Origami – The Ancient Art of Paper Folding
(an excellent opportunity for research, problem-solving & group skills)
Each student must find an example of origami that is, ‘outside their comfort zone’. and learn to fold the example.
At the end of a week, the children are grouped in 4s and each person is to teach the rest of the group how to make the piece they found. NB THe students may refer to the instructions briefly but are not to rely on them.
Tips & Tricks:
- One of the key components to experiencing success in this activity is clear communication so revise the types of positional language you might need e.g. fold left to right, top to bottom, along the diagonal, horizontal fold, vertical fold, flip, etc.
- Invite half of another class to your room and send half of your class to the other room, (This helps with space). Your students teach the other students examples of origami. N.B Doing this helps build a sense of community in the school.
- Some websites have origami pages where you can download and print templates that have color patterns on them. I’ve had children print out enough zebra templates for their group to practice on then when the group has mastered the folding they make a ‘good one’
- Youtube is a wonderful source of origami ideas.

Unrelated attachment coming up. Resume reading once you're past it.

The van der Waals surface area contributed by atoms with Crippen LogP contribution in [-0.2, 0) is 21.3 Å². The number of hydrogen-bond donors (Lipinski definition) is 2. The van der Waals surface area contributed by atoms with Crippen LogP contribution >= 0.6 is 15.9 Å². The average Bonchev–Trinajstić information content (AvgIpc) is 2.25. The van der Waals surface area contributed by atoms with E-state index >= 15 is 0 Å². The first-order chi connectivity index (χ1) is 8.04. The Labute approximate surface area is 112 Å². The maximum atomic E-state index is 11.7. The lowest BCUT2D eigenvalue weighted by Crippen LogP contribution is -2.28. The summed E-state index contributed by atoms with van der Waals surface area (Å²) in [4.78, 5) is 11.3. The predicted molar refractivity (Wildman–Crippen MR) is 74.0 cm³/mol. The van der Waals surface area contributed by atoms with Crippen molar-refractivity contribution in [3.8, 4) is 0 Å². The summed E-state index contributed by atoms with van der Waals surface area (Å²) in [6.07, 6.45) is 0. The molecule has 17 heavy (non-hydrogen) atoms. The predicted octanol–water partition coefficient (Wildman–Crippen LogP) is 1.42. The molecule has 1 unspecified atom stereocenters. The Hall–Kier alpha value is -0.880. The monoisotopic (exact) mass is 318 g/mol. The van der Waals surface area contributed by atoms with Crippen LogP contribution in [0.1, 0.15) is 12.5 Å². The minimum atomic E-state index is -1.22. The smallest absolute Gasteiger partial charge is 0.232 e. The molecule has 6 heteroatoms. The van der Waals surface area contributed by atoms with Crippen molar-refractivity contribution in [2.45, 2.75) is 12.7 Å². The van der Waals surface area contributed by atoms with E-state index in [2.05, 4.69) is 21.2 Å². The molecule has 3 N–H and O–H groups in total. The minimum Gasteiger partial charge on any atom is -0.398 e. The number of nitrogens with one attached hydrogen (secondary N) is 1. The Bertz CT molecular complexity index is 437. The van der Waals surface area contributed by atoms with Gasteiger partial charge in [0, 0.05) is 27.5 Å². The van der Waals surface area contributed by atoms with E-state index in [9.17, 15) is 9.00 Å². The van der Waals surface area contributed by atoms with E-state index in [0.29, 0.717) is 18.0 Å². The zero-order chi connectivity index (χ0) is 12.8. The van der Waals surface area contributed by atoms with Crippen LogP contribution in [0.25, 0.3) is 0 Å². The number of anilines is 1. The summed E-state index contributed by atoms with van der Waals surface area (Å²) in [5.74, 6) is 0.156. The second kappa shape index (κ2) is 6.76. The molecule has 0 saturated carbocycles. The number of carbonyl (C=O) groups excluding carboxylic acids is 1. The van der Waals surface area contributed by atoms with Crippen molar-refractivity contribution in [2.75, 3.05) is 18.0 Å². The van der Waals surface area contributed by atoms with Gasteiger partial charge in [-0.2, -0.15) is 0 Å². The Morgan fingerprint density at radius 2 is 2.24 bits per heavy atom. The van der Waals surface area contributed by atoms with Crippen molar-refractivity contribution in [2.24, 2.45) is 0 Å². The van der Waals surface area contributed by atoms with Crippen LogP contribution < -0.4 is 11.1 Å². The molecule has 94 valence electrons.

- The World Wildlife Fund has an Ipad app to show you how to create presentation origami models of some of the world’s endangered species. These models are grouped from simple to complex.
- Frustration is inevitable in this situation so seize the ‘teachable moment’. Discuss options for working through frustration in order to achieve success.
- Discuss what the following quotes could mean.
‘Failing simply increases my resolve to succeed!’
‘The mark of a person in what they do the 4th and 5th times they fail.’
- Make a wall display in the school foyer, in your window or anywhere else it can be seen. You can make a point in the display of encouraging students to move outside their comfort zone.
- Have the children write about the experience. Be sure to have them reference ‘learning new things’ and ‘extending their comfort zone’
For the class teacher, this is a great way to increase your knowledge of origami as the students do most of the work. Take the opportunity to learn to fold the most impressive examples and next time you do this activity you will astound the punters.
Taking it Further:
Sadako and the Thousand Paper Cranes – This is a deeply moving book that I read every year on the anniversary of the bombing of Hiroshima. It seems to me that mainstream media seems to sweep this event under the carpet.
If you are ever tempted to fold the 1000 paper cranes… it takes too long for one class. Have your class learn a simple crane and then invite other classes in to learn how to fold the crane too.